It was a hot July day in Paris, and I wasn’t my best self. My body ached from lugging heavy bags on and off trains all day, my feet were dusty with city grime, and I was in desperate need of a shower and a big glass of water. We were on our way to the apartment where we’d be spending the summer while my husband did some research in the archives, and with a baby, a 4-year-old, and a huge suitcase in tow, I was ready for the day to be over.
I squinted at my phone, making sure the little blue dot on Google Maps was pointing in the right direction when the sudden stench of urine and feces hit me. On the sidewalk, with trains rattling across the railway bridge overhead, sat a cluster of old chairs, a tent, and some worn out sofa cushions with a group of Sri Lankan men sprawled across them, staring at us as we passed by. Some of them had bare feet with sores visible on their knuckles and toes. I glanced back at my phone, in part to avoid meeting their gaze; yes, this was our street.
“Oh no, we’re going to have to walk past these guys every day,” I thought to myself, a vague sense of unease settling in my chest as I clutched my daughter’s hand in mine. Then, they started talking to us all at once, waving their hands excitedly at our luggage — in the muddle, it was hard to make out what they were saying. I mumbled “Bonjour” and gave a quick strained smile in response as I tugged my daughter along a little harder behind me.
“Come on, we need to get to the apartment — nearly there!” I told her. But she was dragging her feet, staring, transfixed at the men.
“Do they live there under the bridge, mummy?” she asked, her eyes wide.
As the weeks went by, her fascination with “the men under the bridge” only increased. She wouldn’t accept my vague explanations about why they didn’t have a house, or where they might be from, or where they got enough to eat and drink each day. To her, it never stopped being shocking that they lived on the street, and she was full of plans and schemes to help them.
When I told her that one of the easiest and kindest things she could do was to show them she saw them and was interested in them, she learned how to say, “Hello, how are you?” in French, and spoke to them every day when we walked past. Whenever we went to buy bread from the local bakery together, she would always ask if we could give them something to eat.
Her friendly interest put me to shame; my first reaction when I’d seen the men under the bridge was fear that if I helped or encouraged them in any way, they’d start demanding more from me than I could give. Rather than seeing them as fellow human beings, I had come to think of homeless people as a bottomless pit of need that I couldn’t do anything about. My daughter’s innocent response to these men truly humbled me and woke me up to the radical message of the Gospel that tells us that how we treat the poor and vulnerable, the naked and hungry, is a reflection of our relationship with God.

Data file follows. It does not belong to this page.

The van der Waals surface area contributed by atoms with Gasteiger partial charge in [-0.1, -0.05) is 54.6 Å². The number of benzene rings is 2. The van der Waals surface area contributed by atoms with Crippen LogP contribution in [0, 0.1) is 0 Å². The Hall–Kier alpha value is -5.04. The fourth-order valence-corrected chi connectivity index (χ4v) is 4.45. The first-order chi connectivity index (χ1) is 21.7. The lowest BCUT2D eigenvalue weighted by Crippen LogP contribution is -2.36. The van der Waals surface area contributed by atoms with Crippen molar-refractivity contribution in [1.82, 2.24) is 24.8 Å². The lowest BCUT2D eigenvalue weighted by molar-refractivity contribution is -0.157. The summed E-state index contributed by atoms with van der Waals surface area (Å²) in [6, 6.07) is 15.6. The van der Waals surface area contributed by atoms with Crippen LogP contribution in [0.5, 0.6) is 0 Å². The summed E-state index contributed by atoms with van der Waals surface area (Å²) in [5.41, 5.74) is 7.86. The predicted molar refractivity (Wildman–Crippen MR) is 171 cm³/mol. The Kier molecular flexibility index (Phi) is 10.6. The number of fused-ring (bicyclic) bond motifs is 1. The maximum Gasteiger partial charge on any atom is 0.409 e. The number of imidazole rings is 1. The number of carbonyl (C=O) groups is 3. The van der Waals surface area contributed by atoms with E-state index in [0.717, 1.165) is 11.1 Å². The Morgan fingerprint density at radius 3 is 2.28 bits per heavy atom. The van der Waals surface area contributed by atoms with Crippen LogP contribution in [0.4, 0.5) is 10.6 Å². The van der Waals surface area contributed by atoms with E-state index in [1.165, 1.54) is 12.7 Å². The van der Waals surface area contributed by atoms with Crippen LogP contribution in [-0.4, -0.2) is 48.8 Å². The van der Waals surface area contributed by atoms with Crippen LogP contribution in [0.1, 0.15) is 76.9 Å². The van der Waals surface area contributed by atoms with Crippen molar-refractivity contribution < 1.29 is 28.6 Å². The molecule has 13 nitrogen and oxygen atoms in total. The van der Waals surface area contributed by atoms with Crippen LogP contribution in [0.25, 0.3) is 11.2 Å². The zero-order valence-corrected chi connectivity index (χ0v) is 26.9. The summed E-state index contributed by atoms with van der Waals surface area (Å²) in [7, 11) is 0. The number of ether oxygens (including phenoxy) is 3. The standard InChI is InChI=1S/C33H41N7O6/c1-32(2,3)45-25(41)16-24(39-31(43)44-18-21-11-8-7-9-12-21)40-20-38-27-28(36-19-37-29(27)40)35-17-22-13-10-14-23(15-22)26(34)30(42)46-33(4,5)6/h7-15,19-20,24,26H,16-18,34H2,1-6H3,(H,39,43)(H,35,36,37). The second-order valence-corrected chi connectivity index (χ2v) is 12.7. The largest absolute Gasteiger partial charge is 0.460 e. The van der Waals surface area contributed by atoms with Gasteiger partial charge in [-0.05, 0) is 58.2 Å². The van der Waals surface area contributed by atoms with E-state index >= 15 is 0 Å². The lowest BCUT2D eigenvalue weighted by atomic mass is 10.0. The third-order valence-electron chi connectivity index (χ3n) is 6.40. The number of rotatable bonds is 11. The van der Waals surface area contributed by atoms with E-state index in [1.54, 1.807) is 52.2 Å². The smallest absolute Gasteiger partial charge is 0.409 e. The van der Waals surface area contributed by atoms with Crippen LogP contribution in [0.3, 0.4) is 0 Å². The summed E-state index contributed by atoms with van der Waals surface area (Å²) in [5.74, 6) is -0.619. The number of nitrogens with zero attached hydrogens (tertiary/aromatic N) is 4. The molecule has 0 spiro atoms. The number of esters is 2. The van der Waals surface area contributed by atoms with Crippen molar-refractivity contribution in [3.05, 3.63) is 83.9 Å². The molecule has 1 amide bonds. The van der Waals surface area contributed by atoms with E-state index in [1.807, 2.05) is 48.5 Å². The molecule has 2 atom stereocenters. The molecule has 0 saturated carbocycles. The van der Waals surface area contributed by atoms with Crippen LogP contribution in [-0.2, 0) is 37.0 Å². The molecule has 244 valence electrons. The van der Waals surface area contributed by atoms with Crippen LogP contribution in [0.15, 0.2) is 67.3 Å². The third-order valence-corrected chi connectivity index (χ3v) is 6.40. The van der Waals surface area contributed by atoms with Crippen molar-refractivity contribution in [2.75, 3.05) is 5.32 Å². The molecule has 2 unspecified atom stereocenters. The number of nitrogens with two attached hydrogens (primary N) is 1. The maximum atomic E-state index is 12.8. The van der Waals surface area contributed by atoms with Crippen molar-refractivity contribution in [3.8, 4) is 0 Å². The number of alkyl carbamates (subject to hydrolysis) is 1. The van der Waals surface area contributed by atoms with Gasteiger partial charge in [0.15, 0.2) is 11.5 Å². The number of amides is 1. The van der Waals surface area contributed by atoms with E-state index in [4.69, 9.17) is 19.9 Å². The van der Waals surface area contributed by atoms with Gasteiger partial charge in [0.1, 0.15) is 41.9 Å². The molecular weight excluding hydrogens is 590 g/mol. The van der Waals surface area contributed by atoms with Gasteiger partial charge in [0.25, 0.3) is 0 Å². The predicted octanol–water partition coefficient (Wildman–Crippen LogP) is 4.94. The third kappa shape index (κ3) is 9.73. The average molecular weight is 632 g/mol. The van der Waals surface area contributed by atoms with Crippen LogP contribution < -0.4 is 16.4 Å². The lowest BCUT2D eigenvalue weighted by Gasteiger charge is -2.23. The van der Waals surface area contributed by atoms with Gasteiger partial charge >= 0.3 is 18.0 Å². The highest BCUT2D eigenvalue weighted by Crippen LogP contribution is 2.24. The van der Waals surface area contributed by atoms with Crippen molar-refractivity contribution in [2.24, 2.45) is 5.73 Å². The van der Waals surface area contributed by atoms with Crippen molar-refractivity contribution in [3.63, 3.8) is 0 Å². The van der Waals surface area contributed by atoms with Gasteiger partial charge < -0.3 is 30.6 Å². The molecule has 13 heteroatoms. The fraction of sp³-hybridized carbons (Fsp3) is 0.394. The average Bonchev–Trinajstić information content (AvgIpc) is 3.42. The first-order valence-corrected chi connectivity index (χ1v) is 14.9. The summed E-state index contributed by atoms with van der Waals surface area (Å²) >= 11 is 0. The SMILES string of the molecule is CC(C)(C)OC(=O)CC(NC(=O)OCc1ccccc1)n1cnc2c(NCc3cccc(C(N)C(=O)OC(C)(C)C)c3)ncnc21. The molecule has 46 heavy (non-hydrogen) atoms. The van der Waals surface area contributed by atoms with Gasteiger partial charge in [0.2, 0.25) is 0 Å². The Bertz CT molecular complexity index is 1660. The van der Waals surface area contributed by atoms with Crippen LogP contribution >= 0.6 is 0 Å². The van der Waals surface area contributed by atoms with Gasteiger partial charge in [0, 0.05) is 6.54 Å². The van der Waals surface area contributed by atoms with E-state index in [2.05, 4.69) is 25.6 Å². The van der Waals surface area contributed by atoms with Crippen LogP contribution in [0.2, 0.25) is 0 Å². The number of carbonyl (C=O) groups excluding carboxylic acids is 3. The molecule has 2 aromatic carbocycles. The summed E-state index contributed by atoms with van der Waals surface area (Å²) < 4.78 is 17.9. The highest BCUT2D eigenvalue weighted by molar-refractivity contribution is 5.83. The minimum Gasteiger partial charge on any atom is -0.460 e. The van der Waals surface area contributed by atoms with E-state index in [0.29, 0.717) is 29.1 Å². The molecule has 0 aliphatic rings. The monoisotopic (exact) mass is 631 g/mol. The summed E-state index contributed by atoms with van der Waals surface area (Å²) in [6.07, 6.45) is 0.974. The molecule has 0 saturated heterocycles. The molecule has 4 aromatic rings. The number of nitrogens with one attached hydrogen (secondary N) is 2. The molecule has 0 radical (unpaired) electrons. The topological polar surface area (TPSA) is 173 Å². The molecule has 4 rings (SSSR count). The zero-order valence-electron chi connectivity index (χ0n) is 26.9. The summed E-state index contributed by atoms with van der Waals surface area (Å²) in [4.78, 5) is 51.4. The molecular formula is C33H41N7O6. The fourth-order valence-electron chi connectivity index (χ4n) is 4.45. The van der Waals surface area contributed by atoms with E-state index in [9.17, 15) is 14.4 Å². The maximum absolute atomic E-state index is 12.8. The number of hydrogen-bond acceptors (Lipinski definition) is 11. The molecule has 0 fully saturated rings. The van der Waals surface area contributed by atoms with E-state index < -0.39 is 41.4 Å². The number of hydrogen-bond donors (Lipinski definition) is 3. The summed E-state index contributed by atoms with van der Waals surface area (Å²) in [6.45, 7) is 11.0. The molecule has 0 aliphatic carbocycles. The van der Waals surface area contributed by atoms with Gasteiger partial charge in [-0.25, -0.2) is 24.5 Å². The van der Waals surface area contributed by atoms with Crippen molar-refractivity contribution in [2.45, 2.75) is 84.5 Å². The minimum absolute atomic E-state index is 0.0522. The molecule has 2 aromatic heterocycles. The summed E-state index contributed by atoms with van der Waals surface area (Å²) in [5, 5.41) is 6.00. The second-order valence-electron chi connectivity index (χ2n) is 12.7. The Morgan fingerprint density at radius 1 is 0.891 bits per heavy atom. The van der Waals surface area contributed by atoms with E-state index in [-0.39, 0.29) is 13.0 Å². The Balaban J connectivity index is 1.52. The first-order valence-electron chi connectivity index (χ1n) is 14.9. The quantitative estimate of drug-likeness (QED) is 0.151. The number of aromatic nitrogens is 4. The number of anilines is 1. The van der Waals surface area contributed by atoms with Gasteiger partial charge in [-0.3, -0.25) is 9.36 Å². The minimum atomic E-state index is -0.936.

As adults, we often become hardened to sights of poverty and need in our communities, and can even stop seeing them because we’re so used to ignoring them. We can’t help everyone, we reason, and so the fear of being needed “too much” sets in, and we hurry on past. Sometimes it takes seeing the world through the eyes of a 4-year-old to realign us with a Christian vision of what community really means.
At the end of the summer, when we told the men under the bridge that we would be leaving, they seemed genuinely sad. “We will miss your beautiful smile!” they told my daughter. She wanted to give them a goodbye present, and so we planned on giving them a special breakfast on the day that we left — but, as it turned out, they beat us to it. The day before we left, they gave her a present of their own (a night-light shaped like a bunny, wearing glasses like my daughter). Hugs were given, a few tears were shed.
When I thought about why I had been so touched and surprised by their generosity and kindness to my daughter, I realized I had been approaching them from a place of pride, not as true equals: I was thinking about what I could give to them, and never expected reciprocity of any kind from them. The fact is, though, even someone who sleeps rough has something to contribute to our lives, just by virtue of being a fellow person made in the image of God.
Perhaps Jesus calls us to serve others in part because in doing so, we become more open to being served by others, ourselves. It sounds counterintuitive, but sometimes my prideful heart finds it harder to be served than to serve, to ask for help than to give it. Ultimately, true service means really seeing the person we’re trying to help, getting to know them, and understanding their needs. And, you can’t do all of those things unless you enter into a relationship with them, and try to see them as God sees them.
The difference between the way I saw the men under the bridge and the way my daughter saw them was that to me they were an overwhelming problem that felt too big for me to fix, whereas to her they were people whom she wanted to get to know. Without realizing it, she showed me that simply entering into a relationship with someone is the first step toward the act of service and living out Jesus’ command to clothe the naked and feed the hungry.
As adults, we often end up skipping over that first step, but without it, we’re missing the point; it’s the relationships that draw us closer to God, and that changes us just as much as we can change the lives of others.